30 Days Of Music, Day 6 - A Song That Reminds Me Of Somewhere.

Ah, which one to choose? 

OK, let's dig back into my teenage years. This ones massively evocative, and it reminds me of The Trading Estate in Berwick Upon Tweed. We lived in a little new-build middle-class estate on one side of it, and the town was on the other... it was about a 40 minute walk, I guess, from one to the other. I used to do it regularly, and in my mid teens, it was invariably late at night, with my then ever-present portable stereo, with one blown speaker, playing The Cure. or occasionally Napalm Death, or The Pixies. But mostly, The Cure. 
Just the sound of the intro to this song brings back the smell of pastry, hops and diesel fumes that permeated the trading estate. The feeling of utter bewilderment that accompanied the two occasions on which I attempted to traverse it stoned (one of which involved me walking around it for hours and hours... it didn't feel like hours, but I left home at about 2am and arrived at my destination after dawn...) That trading estate is significant for me in other more salubrious ways - it was where I failed - then later passed - my driving test. Good times. 
So here it is - One Hundred Years by The Cure - the open track from Pornography. I had a TDK D90 with this on one side and The Head On The Door on the other. 
I could only find a live version (endless live versions!) on Youtube, here's my favourite of them 
But it's the studio version that actually has smells attached - here it is on Spotify

Anti-Racist Instrumental Music - Thoughts On Grace And Gratitude

Back around the time of the 2004 European Elections, I was utterly incensed by the appearance of UKIP - the UK Independence Party. 

Their figurehead was the patently ridiculous Robert Killroy-Silk - a man who actually had a past in real politics, but having been sacked from his various TV and newspaper roles for being an ill-thought-out racist loon, he turned his hand to the plight of the White And Wealthy - a whole load of aging British overwhelmingly-white millionaires blaming the world's poorest people for all their imagined problems.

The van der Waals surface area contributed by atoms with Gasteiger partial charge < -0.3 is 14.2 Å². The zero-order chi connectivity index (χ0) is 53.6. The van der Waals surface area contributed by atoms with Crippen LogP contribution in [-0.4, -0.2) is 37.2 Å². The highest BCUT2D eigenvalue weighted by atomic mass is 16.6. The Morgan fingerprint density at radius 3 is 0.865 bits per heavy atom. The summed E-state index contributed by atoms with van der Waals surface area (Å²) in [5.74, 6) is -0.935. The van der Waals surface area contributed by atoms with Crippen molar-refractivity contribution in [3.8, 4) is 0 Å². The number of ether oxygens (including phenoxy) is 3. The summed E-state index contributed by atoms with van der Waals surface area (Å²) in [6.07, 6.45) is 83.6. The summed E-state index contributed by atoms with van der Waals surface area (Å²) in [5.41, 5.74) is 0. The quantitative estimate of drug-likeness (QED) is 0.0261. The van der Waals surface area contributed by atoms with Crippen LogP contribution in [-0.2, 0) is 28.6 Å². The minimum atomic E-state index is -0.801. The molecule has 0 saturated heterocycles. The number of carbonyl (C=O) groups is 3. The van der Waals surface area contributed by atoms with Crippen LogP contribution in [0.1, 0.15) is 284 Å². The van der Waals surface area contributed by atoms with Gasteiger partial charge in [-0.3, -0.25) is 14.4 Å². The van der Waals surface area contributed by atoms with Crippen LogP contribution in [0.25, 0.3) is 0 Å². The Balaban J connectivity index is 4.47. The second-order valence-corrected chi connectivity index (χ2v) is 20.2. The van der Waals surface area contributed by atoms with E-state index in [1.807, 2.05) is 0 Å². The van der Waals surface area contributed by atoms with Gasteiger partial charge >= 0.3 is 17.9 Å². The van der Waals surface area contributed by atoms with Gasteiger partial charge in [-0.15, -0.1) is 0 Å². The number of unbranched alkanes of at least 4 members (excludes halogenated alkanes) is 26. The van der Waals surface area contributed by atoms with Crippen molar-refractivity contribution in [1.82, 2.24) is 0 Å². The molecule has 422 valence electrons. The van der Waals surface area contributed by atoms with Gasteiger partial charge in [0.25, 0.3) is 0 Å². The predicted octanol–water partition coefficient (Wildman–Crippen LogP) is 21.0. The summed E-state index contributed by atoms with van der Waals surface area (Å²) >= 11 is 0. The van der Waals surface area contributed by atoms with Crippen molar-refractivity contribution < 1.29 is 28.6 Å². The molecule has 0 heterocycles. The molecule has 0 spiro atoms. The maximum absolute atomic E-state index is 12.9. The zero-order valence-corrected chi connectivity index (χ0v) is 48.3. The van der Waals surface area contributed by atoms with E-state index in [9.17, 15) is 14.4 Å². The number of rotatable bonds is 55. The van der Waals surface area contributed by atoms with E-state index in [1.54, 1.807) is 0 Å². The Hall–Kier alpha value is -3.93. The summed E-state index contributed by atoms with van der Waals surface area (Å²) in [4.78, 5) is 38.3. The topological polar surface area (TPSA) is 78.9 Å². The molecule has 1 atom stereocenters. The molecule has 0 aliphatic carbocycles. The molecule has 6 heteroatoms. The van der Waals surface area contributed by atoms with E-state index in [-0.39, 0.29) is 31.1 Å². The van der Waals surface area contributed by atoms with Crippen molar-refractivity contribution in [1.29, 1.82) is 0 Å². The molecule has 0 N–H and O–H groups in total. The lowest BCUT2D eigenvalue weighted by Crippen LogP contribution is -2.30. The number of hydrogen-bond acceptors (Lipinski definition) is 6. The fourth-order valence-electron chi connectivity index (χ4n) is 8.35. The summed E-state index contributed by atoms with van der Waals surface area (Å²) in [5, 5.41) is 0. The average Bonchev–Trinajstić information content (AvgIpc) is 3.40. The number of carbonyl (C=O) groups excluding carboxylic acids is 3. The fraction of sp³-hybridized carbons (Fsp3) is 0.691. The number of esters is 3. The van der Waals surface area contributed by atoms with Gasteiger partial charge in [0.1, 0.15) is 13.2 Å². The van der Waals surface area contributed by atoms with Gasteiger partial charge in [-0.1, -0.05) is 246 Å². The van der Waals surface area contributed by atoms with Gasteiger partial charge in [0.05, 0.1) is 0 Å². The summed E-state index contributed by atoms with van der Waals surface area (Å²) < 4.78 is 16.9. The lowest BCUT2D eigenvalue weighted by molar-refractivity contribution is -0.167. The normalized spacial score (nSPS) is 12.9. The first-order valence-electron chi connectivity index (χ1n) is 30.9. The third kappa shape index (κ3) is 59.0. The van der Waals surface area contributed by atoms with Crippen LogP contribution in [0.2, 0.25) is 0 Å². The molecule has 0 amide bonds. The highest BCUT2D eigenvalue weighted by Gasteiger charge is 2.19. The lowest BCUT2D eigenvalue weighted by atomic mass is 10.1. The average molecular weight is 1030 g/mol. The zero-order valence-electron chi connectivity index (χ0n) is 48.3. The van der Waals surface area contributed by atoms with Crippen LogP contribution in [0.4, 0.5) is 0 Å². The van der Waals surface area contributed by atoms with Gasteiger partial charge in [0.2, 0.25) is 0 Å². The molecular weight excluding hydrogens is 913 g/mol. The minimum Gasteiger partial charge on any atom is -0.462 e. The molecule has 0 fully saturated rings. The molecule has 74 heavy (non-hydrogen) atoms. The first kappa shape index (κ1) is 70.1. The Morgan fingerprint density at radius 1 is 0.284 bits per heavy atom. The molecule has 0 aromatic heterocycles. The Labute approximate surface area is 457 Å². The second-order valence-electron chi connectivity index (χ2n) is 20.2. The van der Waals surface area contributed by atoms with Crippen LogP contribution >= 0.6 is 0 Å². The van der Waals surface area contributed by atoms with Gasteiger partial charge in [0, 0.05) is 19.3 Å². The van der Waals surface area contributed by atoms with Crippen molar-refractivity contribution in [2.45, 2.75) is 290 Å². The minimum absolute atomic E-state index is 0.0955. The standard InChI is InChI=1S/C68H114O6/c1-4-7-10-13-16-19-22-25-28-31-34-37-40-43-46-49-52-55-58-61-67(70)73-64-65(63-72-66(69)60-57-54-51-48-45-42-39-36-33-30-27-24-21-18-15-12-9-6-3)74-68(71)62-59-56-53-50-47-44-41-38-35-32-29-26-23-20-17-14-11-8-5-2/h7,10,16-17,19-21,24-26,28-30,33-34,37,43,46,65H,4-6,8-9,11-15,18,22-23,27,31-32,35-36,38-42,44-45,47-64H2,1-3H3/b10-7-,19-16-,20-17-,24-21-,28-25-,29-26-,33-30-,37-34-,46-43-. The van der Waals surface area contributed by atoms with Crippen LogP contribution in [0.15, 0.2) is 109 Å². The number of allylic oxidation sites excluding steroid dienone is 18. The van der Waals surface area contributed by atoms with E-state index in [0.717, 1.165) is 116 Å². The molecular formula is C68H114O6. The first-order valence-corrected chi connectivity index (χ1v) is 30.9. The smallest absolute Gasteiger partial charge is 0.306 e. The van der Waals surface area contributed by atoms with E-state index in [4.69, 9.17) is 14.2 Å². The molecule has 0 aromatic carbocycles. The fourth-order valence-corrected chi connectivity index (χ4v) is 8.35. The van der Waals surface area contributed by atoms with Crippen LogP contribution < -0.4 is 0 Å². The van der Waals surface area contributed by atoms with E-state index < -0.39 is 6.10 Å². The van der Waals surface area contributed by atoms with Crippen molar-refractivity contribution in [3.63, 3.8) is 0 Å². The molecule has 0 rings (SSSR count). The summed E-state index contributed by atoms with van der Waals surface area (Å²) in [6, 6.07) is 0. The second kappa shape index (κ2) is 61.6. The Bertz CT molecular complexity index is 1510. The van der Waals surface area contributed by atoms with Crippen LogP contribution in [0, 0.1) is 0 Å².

I blogged about it extensively - a lot about UKIP, and a bit about the BNP who at the time were less mainstream than now in their profile (though their neo-fascist intentions and policies haven't changed a bit).

But I was also in the process of making a record, and my thinking about the state of play with the ungrateful bastards in UKIP changed the course of the record. I realised that ranting about what arse-holes they were/are was only part of the picture, and that recognising what was wrong and being the opposite was also a big part of being the change you want to see happen. 

So, given that they were so ungrateful for all that they had - I set about making a record themed on all the things in life I was grateful for. And called it Grace And Gratitude - Grace being 'unmerited favour' - of all the things in my own life I was grateful for, I realised that I - like the UKIP dickheads - hadn't earned any of them. 

The track list for the most part speaks for itself, and when listening to the album again on a train through Holland last weekend (I hadn't listened to it in a couple of years) I once again felt those same feelings. Overwhelming Gratitude for what I had, and a desire to see that sense of Grace/Serendipity/Luck permeate the political arena in the UK, where we vote knowing that we're SO lucky, and we owe it to the poor both here and abroad to vote with them in mind. 

Here's the album - it's lots of people's favourite of mine - have a listen, feel free to download it and pay anything - any amount you see fit, what you can afford, what you think it's worth. Enjoy it, pass it onto your friends:

http://music.stevelawson.net/album/grace-and-gratitude">Grace And Gratitude by Steve Lawson http://music.stevelawson.net/album/grace-and-gratitude">Grace And Gratitude by Steve Lawson

Silje Nergaard with Pat Metheny - Tell Me Where You're Going


I've been finally reunited with my not unsubstantial vinyl collection. Well, most of it - some of it is with a friend who was supposed to be selling it for me about 2 years ago, and hasn't as yet, so I'll have to get that back too. But the rest of it is in our hallway. It's only here til I can get rid of it - sell it, donate it to charity shops, swap it for cakes or cruelty-free nail varnish. Whatever. 

But it does mean that I'm being reminded of both the good and the bad music I bought back in my vinyl-addiction days. 

And one of the best records I ever bought was the 12" single of this - Tell Me Where You're Going. I bought it cos it was about 50p and had Pat Metheny's name on the cover. But once I got it I played it, and played it, and played it. It's a beautiful song, and makes me yearn for Pat to do more work with pop singers.